“Whatever doesn’t kill you makes you stronger.” Right? I sure hope so.
I’m writing this sabbatical update from an “albergue” (hostel) in Boadilla del Camino, Spain, about 437 km from Santiago de Compostella. Don’t ask me to put that in miles right now. My brain hurts. But not as much as my feet.
One of the many lessons I’ve learned as I have now finished Day 12 of walking the Camino is that “sole” care is just as important as “soul” care.
Here’s where my problem began. I’m a cheapskate. I bought my hiking shoes on clearance, even though they were a half size too small. I got a good deal, or so I thought. I believed my shoes would expand as I wore them in, but I didn’t take into consideration that feet would also expand with heat.
Long story short, my shoes are now donated to the “gods” of the Camino, as I left them as an offering somewhere around Lorca, Spain. I helped the Spanish economy in a slight way, as I purchased new trail shoes that have gradually been fixing my feet with the healing power of podiatrist therapy.
Yesterday I met Remi from Paris. He told me to pronounce his name like, “Jeremy,” without the “Je.” Remi has walked the Camino seven times. He should get a medal. Or a Nobel Peace Prize.
Anyway, Remi, who wants to become a Benedictine monk, told me I’m walking the Camino all wrong. I told Remi that I’ve run a number of half-marathons and even a marathon, and so I thought this would be a piece of cake. He said some things in French that I’m not sure were very polite, but then he said, “No! Walking 800 kilometers requires skill and technique just like any sport.” He commenced to show me how to use walking sticks (which I thought were just for kids and old ladies), and how to adjust my backpack if I’m going uphill versus downhill. He showed me how to improve my gait, and the way I land on my feet to reduce the pounding on the soles of my feet. He didn’t just tell me, he showed me. I mean, literally, he got up in the little cafe where we were sitting and began to demonstrate. In a cafe in downtown Indianapolis, that might have been a bit odd, but not in Boadilla, Spain, where most of the people sitting around us were other “pilgrims” intently listening in to our conversation and taking notes. You probably know where I’m going with this, don’t you? Many of us at one point probably thought, The Christian life? You bet. Give your life to Jesus, and the Christian Walk is no problem. But not too far down the road we realize that “sole” care is just as important as “soul” care.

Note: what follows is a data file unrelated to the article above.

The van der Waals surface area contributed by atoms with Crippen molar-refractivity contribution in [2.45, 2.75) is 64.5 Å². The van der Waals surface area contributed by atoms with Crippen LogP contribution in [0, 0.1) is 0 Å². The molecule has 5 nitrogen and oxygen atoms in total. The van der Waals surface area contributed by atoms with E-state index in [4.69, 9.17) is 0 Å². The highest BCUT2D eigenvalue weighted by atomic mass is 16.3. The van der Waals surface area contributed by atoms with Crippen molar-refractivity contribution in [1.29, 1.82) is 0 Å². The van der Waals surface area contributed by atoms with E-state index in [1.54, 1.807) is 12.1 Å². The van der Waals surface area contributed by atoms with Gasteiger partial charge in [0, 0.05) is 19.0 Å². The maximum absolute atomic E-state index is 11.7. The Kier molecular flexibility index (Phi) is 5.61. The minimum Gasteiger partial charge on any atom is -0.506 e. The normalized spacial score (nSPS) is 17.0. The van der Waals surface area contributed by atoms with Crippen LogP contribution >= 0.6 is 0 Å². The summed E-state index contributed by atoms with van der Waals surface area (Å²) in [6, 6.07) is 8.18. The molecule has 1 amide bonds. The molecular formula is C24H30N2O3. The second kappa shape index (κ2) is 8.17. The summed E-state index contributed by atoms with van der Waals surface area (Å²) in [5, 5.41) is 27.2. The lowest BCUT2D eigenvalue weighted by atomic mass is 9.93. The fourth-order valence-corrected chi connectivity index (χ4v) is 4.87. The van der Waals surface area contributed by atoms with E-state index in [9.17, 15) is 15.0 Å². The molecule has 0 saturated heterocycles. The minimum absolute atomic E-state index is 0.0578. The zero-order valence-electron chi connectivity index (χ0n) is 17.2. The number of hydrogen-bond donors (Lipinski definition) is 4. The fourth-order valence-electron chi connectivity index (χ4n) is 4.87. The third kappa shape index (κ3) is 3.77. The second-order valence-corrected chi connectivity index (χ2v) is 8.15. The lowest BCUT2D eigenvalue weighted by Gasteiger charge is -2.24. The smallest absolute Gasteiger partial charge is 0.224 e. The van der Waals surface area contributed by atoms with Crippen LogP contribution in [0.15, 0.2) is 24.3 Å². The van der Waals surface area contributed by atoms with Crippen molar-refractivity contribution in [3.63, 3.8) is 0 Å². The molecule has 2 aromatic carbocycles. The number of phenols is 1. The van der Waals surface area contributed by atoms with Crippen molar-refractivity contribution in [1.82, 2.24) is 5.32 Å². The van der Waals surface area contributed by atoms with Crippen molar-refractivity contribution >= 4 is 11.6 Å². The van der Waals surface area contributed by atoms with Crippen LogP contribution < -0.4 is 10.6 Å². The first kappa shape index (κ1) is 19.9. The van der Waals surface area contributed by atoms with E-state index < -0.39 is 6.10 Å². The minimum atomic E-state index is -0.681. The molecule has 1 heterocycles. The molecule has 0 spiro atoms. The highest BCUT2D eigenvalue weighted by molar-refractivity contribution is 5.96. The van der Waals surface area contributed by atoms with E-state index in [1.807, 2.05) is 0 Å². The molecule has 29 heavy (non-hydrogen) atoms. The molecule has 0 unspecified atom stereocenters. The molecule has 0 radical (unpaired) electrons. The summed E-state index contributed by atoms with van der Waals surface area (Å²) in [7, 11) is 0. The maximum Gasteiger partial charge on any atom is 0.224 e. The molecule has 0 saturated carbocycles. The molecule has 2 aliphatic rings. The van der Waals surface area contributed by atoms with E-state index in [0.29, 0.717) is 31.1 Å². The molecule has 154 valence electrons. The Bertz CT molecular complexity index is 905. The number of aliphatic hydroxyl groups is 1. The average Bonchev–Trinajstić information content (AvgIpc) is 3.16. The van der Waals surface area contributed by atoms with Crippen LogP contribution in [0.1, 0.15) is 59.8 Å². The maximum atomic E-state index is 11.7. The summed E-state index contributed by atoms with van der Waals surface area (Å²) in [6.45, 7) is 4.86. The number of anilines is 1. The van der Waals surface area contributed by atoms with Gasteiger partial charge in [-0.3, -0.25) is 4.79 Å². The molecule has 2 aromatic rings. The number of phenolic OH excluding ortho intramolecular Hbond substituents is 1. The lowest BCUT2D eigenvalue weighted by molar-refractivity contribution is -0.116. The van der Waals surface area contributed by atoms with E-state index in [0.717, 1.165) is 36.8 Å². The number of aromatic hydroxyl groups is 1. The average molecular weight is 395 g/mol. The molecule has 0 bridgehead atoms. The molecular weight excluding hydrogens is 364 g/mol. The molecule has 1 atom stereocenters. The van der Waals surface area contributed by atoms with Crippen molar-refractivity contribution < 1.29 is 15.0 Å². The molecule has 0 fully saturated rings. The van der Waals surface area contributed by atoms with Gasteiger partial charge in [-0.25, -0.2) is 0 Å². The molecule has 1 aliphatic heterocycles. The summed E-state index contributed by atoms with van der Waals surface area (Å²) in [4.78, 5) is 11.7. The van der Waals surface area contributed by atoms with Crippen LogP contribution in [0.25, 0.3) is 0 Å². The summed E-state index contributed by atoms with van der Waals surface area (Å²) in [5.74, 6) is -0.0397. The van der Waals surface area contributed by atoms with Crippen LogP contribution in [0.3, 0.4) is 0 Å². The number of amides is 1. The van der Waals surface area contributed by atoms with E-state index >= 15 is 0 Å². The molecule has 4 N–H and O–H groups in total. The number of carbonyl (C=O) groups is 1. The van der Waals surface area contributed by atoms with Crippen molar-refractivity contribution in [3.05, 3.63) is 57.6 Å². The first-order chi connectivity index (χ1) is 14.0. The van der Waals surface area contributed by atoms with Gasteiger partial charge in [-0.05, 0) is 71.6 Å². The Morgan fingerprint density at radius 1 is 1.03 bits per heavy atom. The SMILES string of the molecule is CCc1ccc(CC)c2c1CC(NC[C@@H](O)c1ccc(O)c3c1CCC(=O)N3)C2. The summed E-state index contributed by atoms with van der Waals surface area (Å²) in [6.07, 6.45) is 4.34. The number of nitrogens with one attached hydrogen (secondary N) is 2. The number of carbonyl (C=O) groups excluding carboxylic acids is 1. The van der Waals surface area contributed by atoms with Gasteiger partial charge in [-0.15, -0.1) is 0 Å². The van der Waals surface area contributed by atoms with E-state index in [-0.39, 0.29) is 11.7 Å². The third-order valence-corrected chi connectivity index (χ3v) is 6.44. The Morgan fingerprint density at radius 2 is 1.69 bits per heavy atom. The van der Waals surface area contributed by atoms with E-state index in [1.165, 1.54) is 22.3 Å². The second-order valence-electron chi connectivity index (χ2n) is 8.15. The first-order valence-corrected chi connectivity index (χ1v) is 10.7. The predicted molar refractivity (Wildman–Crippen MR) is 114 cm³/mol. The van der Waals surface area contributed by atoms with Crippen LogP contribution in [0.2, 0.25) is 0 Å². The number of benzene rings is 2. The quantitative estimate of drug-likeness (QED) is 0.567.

What do I mean? I mean that taking care of your body, mind, and emotions has a direct impact on how you take care of your soul. In other words, Jesus is not only concerned about you getting to heaven but how you walk—how you live your life here on earth. We are to “walk in a manner worthy of our calling” (Ephesians 4:1). “Look carefully then how you walk” (Ephesians 5:15). “Whoever walks in integrity walks securely” (Proverbs 10:9).
If I don’t take care of the soles of my feet, this Camino experience in not very refreshing for my soul. Hmm. Sounds a lot like life. Stay connected with others, like Remi, who can help guide you to a better Walk. Keep your feet—and the rest of you—healthy. You will find the miles pass easier, and you will have a much greater appreciation for the beautiful scenery all around you.